SplashMaps is well established now and it’s time to share one of our most productive trade secrets. We haven’t been paying our data licenses!
Shock horror? For most map businesses such a confession would lead to outrage, possibly some legal shenanigans and probably a large fine. I’d be out of a job.
Rightly so? After all SplashMaps has been making desirable and successfully commercial products based upon the best mapping data available. But in fact the best mapping available is actually provided under open license. The consequence? We don’t get to pay those lovely licenses, but instead use our skills to fuse together the most appropriate data from numerous reliable sources to create a unique map in our own style. The only obligation on us is to credit the sources. So thank you to all the Local Authorities, the Ordnance Survey, the Forestry Commission and, most importantly, to all the contributors to OpenStreetMap.
We, and a growing number of companies such as TelNav, are increasingly reliant upon volunteer maps from OpenStreetMap. The system had been likened to the Wikipedia of maps in that it uses a crowd of volunteers to keep the information up to date and extensive.
The great thing about a business that benefits from this increasingly reliable system is that you feel compelled to contribute yourself, often using your network of customers like remote sensors of their well known environment.
1) A Car Park appeared where there was no car park
2) A beloved pub was missing from the map
3) A well used campsite had not featured on the map, and
4) There was a memorial hall marked on the map where no such place existed
5) A train station was not marked, though its name was on the map.
With a solid description from the customer of exactly where these unusual errors were we were able to use our sources to verify and then the simple Potlach editor at www.osm.org to correct, where necessary.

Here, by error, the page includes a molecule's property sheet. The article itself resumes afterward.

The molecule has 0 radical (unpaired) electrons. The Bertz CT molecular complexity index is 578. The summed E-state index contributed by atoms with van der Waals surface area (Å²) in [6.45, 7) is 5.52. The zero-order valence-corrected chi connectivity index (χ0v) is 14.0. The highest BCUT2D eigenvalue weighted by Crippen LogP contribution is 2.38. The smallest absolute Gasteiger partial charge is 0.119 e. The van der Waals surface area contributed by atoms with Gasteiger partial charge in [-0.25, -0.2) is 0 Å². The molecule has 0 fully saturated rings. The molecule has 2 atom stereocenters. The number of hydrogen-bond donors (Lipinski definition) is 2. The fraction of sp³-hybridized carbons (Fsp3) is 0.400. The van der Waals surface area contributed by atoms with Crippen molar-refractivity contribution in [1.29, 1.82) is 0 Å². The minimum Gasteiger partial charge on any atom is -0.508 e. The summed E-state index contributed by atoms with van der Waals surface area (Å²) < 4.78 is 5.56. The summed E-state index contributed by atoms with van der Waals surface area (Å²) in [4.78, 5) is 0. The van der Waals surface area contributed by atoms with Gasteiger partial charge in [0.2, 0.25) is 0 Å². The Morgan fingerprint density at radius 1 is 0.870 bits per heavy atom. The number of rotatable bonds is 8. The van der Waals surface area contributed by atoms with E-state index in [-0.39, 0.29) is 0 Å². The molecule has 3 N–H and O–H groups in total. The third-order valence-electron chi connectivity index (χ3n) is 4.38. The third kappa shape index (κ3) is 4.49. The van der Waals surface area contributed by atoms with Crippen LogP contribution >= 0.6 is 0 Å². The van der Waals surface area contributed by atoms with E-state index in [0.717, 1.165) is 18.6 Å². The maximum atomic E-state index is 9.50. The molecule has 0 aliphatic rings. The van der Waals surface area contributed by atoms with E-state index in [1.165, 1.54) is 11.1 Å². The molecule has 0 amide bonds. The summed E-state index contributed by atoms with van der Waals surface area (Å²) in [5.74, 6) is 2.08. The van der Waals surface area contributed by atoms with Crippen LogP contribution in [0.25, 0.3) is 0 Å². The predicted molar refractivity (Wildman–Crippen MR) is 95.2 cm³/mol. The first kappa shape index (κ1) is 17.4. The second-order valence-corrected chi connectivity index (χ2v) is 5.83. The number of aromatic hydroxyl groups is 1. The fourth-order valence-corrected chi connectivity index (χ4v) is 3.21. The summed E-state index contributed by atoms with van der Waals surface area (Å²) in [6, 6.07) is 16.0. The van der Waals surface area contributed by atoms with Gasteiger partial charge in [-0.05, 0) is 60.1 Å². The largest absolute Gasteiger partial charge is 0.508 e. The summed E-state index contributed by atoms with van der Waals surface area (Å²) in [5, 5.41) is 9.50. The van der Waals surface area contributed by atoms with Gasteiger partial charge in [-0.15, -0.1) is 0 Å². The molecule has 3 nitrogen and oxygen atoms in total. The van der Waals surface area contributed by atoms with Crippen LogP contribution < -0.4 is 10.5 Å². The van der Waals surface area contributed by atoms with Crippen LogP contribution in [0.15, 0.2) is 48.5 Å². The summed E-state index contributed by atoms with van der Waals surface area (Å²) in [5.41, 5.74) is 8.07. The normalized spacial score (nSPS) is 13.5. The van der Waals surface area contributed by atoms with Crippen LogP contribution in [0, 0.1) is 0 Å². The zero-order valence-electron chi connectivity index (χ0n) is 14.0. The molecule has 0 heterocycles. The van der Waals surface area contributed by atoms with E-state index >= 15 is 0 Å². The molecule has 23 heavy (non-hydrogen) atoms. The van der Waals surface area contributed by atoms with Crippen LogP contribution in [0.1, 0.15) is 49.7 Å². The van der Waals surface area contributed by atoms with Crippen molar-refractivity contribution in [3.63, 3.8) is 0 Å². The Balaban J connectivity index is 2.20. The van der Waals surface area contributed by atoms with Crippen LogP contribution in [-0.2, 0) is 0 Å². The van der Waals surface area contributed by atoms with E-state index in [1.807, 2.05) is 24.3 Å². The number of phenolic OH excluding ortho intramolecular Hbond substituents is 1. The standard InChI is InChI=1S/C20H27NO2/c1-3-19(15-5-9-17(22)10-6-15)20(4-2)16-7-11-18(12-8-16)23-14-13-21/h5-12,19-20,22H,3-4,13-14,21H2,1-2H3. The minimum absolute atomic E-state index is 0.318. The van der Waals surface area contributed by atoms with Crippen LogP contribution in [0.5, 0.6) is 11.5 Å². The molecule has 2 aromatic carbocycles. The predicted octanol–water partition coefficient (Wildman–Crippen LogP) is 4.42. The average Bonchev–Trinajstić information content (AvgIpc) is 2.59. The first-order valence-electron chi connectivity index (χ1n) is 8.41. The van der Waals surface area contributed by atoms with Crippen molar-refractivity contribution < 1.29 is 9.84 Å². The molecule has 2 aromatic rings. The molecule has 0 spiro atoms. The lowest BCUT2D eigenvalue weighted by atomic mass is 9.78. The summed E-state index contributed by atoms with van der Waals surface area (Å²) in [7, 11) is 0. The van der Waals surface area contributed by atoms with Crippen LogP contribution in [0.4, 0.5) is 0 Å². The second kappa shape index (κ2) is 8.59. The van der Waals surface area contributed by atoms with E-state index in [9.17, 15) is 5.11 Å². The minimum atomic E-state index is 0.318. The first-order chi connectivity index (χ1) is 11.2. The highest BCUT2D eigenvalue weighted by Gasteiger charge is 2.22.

1) clearly someone had been carefully coding in a nice stone wall enclosure and had accidentally designated as a car park. This looked like a bit of fun by someone, and it took a few seconds to fix.
2) the pub was actually quite famous. I imagine someone had taken it out of the data to keep it out of the limelight. Sorry guys! It’s back now.
3) the camp site was a fairly modern Caravan and Campsite. We’ve now coded it into OSM data so it’s available for all.
4) Someone had already deleted the memorial hall out. It’s not often these unusual comedy buildings turn up in OSM, becuase when they do a local OSMer will often spot it and correct it within a few days. We were unlucky with our timing on picking this one up in our print.
5) Our love of frothy beer got in the way of this one! We based our spec on mountain bikers. This meant we prioritised pubs above most things. The station was there (the name was there, so it’s clear to the user there was a station), but the little red dot was not. It was skulking behind our frothy pub symbol. Easily fixed!
Our next update prioritises stations above pubs and is already on sale in the Pen-y-Ghent cafe and here!
Ah! Just took a phone call from a potential retailer in the West Peak district. Anyone want to help re-assign rights of way designations to the path detail there? The building goes on!